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Keystone overshadows U.S.-Canada border deal
WASHINGTON (Reuters) - President Barack Obama said on Wednesday he wanted answers to the environmental questions about the Keystone XL pipeline, whose delay overshadowed a new U.S.-Canadian border agreement announced on Wednesday.
Standing next to Canadian Prime Minister Stephen Harper at the White House, Obama rejected an effort by Republicans in Congress to tie support for the $7 billion project to a payroll tax extension and insisted a final decision would follow a "rigorous" review process apart from politics.
"Any effort to try to tie Keystone to the payroll tax cut, I will reject," Obama said, responding to the move by Republican House Speaker John Boehner to link the pipeline to the middle class tax cut Obama has been campaigning for.
"It shouldn't be held hostage for any other issues that they may be concerned about. And so my warning is not just specific to Keystone. Efforts to tie a whole bunch of other issues to what's something that they should be doing anyway will be rejected by me," he said.
Harper said the U.S. president had an "open mind" about the fate of the proposed TransCanada pipeline to transport Albertan oil to the Gulf of Mexico, which the White House put on hold until 2013, after next November's U.S. election.
"He's indicated to me, as he's indicated to you today, that he is following a proper (process) to eventually take that decision here in the United States, and that he has an open mind in regards to what the final decision may or may not be," Harper said.
The two leaders, who addressed themselves by their first names and described themselves as friends, both referred to "candor" in their closed-door conversation at the White House where Keystone was a major issue. They addressed the press after that meeting to unveil plans to modernize the U.S.-Canada border and synchronize their regulations to help exporters.
Harper said the trade and regulatory agreements would help create "a new modern border" between the countries, which are already linked by a free trade deal that also includes Mexico.
"Together, they represent the most significant steps forward in Canada-U.S. cooperation since the North American Free Trade Agreement," he said.
The timeline for implementing the two accords - one about border management and infrastructure and one about regulations - were not immediately clear, though they contained benchmarks for progress in the next six months.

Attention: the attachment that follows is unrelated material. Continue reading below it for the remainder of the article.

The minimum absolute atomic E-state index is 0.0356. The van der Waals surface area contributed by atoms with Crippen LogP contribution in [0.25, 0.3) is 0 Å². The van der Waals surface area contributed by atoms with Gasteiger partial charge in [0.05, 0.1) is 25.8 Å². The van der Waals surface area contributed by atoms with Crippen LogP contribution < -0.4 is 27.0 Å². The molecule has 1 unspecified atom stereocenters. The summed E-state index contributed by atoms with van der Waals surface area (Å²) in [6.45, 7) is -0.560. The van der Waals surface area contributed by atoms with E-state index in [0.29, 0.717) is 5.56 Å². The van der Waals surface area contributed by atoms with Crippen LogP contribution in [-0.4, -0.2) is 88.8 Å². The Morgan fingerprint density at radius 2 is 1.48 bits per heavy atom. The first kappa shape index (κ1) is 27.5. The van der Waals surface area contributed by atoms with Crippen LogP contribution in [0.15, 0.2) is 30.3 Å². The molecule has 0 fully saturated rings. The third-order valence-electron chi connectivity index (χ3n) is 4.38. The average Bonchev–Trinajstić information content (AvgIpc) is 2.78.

Both deals would have to be approved by Congress and Parliament, which may be especially difficult for Obama who has been struggling to pass components of his $447 billion jobs bill including the payroll tax cut he is now focused on.
But Washington and Ottawa agreed in principle to make it easier for cargo shippers to send goods to both American and Canadian ports, including by coordinating regulations on hazardous chemicals and auto safety, among other issues.
Canada is also set to introduce new screening measures for people traveling to Canada, similar of those in place in the United States, and both countries agreed to upgrade some border infrastructure and tighten cyber security.
The United States and Canada are each other's largest trading partners, and the auto sector in particular often sees cars and car parts shipped back and forth across the border.
But concerns have been rising from Canada in recent years about burdensome security checks by U.S. authorities that have slowed commerce and discouraged some people from traveling.
Perrin Beatty, head of the Canadian Chamber of Commerce, said the deal should help address problems with the border that has become "stickier, most costly, more impenetrable" over the last decade because of U.S. security concerns.
Canada estimates that inefficiencies at the border impose a direct cost on the Canadian economy of 1 percent of GDP.
(Additional reporting by Jeff Mason and Doug Palmer in Washington and Randall Palmer in Ottawa; Editing by Eric Walsh)
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